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May 27, 2011

Saturday 21st May was a big day for me and my Kronus. It was the day we lined up against two god’s of British time trialling in the National 10 mile TT Championships.

I say ‘lined up’. Because of the seeding we raced nearly 2 hours before Bradley Wiggins and Michael Hutchinson, but at least I can say that we were in the same race, competed on the same course, and in roughly the same conditions. My Kronus didn’t let me down. Named after the Greek Titan God of Time, she’s helped me reach new heights this season, posting personal best’s on all courses I’ve raced on and culminating in an all time PB on the Tuesday evening preceding the National 10. So it was I turned up at Crathorne in North Yorkshire on the Saturday with some good form, a new pb of 21:14 and a gleaming Kronus.

This wasn’t to be a fairy tale day though. A strong headwind of over 40mph meant the slightly longer outward leg was very tough. But the Kronus transferred what power I had through the pedals and into the back wheel instantly – she helped me as much as she could, but time trialling is the race of truth, and truthfully I was having a bad day. At least the return was fast. Very fast.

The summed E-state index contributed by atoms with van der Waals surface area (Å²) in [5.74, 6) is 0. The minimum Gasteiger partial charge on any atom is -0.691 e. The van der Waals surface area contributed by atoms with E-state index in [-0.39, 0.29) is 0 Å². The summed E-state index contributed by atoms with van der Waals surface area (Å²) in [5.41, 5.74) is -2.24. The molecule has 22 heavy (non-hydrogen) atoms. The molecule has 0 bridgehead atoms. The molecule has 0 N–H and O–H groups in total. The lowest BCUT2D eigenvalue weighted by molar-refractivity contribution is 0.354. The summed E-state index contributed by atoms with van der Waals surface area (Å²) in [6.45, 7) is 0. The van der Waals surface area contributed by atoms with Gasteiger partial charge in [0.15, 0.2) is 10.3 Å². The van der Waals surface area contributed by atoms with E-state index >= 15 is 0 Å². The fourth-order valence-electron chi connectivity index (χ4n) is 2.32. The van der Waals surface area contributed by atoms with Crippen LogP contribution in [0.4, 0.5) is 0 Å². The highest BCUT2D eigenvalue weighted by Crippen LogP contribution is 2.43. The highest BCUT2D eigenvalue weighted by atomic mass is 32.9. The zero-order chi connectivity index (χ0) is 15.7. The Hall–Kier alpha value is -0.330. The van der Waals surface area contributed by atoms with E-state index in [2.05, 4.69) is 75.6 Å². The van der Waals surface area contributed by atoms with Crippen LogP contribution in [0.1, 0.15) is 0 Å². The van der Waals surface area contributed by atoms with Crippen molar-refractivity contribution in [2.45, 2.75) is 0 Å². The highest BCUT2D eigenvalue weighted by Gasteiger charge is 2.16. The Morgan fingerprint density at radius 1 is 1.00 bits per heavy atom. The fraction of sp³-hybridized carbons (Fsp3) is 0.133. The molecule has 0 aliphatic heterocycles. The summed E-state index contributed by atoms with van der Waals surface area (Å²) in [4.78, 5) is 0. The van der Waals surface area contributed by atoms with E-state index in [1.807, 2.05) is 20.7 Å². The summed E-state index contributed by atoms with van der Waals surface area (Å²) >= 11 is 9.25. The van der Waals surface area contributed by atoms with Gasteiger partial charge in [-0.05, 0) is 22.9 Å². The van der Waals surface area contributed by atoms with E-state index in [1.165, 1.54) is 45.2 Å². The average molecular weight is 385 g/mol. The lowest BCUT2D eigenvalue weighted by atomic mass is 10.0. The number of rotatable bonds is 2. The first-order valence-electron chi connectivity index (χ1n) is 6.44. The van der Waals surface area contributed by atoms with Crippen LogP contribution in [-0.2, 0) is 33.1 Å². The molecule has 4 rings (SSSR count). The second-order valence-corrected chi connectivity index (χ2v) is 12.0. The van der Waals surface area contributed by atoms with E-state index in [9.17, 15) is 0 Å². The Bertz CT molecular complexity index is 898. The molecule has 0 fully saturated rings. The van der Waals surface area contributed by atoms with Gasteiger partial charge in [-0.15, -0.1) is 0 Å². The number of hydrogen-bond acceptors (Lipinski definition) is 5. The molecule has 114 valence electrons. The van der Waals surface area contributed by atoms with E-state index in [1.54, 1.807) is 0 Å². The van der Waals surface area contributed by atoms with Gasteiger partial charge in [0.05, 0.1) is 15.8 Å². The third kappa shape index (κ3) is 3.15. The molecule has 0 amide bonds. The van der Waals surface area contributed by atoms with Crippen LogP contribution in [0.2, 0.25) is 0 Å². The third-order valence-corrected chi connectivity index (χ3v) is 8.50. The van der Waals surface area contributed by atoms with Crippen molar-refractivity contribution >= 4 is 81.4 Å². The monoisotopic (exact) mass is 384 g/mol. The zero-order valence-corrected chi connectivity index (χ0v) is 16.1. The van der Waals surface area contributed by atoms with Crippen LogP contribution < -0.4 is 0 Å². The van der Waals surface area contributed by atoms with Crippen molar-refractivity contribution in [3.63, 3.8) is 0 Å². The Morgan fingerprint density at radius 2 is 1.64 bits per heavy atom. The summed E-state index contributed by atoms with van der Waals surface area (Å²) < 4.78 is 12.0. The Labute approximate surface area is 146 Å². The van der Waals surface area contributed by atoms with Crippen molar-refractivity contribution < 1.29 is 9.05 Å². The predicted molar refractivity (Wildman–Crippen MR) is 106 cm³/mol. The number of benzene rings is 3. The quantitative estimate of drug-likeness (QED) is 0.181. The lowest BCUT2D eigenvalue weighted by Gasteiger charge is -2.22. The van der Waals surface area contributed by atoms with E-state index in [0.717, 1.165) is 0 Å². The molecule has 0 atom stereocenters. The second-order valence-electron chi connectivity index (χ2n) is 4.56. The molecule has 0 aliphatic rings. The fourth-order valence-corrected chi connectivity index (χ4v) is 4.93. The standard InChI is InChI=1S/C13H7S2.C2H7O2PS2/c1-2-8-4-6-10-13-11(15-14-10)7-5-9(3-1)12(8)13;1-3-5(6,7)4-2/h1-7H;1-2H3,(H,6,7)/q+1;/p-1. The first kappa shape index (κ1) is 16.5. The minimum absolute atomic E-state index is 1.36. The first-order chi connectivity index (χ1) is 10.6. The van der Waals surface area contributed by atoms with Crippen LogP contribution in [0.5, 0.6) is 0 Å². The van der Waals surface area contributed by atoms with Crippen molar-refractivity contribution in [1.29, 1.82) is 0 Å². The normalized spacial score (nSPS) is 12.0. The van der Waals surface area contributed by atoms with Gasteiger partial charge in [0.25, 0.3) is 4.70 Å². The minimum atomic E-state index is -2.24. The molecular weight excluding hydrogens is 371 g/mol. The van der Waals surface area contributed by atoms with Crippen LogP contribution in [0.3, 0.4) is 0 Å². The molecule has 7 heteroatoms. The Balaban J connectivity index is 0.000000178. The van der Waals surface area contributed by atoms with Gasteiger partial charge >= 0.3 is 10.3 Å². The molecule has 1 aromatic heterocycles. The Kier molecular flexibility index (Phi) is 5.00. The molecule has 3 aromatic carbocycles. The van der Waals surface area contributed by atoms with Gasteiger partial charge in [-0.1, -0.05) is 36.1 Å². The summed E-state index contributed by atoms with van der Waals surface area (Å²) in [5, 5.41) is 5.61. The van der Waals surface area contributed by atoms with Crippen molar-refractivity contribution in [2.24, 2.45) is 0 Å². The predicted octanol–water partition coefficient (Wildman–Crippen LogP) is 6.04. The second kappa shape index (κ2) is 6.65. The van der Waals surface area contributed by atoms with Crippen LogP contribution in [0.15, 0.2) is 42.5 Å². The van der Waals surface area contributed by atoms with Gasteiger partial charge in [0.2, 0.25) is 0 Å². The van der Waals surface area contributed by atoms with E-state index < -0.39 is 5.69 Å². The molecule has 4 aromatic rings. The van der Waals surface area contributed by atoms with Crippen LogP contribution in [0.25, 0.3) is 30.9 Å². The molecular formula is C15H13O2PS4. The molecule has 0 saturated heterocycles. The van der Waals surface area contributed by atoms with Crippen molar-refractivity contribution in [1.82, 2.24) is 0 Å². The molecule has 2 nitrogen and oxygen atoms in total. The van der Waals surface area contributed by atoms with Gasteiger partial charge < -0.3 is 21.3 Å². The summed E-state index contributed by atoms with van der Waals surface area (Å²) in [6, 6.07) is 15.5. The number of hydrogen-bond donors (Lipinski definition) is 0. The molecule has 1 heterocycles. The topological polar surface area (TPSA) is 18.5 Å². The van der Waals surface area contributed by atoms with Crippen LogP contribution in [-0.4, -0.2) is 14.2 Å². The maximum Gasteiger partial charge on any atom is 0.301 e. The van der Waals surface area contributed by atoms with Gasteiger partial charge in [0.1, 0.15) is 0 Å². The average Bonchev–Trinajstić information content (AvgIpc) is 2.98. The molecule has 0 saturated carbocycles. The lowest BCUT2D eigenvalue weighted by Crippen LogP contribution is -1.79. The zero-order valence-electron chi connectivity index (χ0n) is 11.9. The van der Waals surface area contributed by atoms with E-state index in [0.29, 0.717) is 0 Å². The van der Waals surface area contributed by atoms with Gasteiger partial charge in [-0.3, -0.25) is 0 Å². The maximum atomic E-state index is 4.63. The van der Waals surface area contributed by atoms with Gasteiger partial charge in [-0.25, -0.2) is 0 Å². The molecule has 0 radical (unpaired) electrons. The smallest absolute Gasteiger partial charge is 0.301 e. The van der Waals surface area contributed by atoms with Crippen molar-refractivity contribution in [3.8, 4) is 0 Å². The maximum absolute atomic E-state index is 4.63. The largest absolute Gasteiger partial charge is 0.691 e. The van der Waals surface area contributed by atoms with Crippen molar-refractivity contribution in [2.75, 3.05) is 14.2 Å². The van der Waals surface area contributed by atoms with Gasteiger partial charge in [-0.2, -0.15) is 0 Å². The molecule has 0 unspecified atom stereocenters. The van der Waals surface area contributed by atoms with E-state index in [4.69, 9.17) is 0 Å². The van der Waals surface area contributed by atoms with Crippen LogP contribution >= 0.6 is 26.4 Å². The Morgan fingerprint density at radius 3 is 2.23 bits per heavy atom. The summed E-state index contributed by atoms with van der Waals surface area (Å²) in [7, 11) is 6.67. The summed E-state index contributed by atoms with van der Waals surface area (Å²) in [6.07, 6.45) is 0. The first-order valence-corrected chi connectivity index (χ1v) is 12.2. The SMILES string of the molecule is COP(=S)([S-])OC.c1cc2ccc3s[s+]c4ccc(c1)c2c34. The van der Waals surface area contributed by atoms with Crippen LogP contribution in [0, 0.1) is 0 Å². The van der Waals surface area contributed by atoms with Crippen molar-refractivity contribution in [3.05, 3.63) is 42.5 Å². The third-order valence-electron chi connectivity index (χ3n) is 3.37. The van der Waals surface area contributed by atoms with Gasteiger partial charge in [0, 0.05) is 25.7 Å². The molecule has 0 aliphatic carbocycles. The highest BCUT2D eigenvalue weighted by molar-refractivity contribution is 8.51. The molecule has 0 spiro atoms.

Still I knew this was the slowest I’d gone all season, and a glance at my watch at the finish confirmed this. Two hours later Wiggins would show what gulf there is between a Tour de France pro and an amateur who manages to fit in 8 hours training a week. He posted a phenomenal 19:14. Knowing the wind had been dropping during the afternoon could not take away from the fact that Wiggins put over 4 minutes into me. Still, Wiggins gave everyone a beating, including the domestic time trialling god Michael Hutchinson, who was dumped into 2nd place by 44 secs.

Although my legs are not in the same league as Wiggins, I can say that my Kronus isn’t far off his Team Sky TT rig. A monocoque carbon frame, moulded into a sculptured aero profile, the frame transfers my power straight down. She’s sure footed in cross winds, and for a TT bike handles and corners really well. I’ve been doing TT specific intervals on her this season, and she instantly feels 5 mph faster as soon as I sit on her. This might be psychological but when it comes to racing, psychology is all important. I always feel 10 foot taller on her, more confident and more like a racing cyclist.

Although I’ve seen massive improvements in my fitness this year, I know there is still room for improvement. Happily I know the same cannot be said of my TT bike. I doubt she can be improved on.

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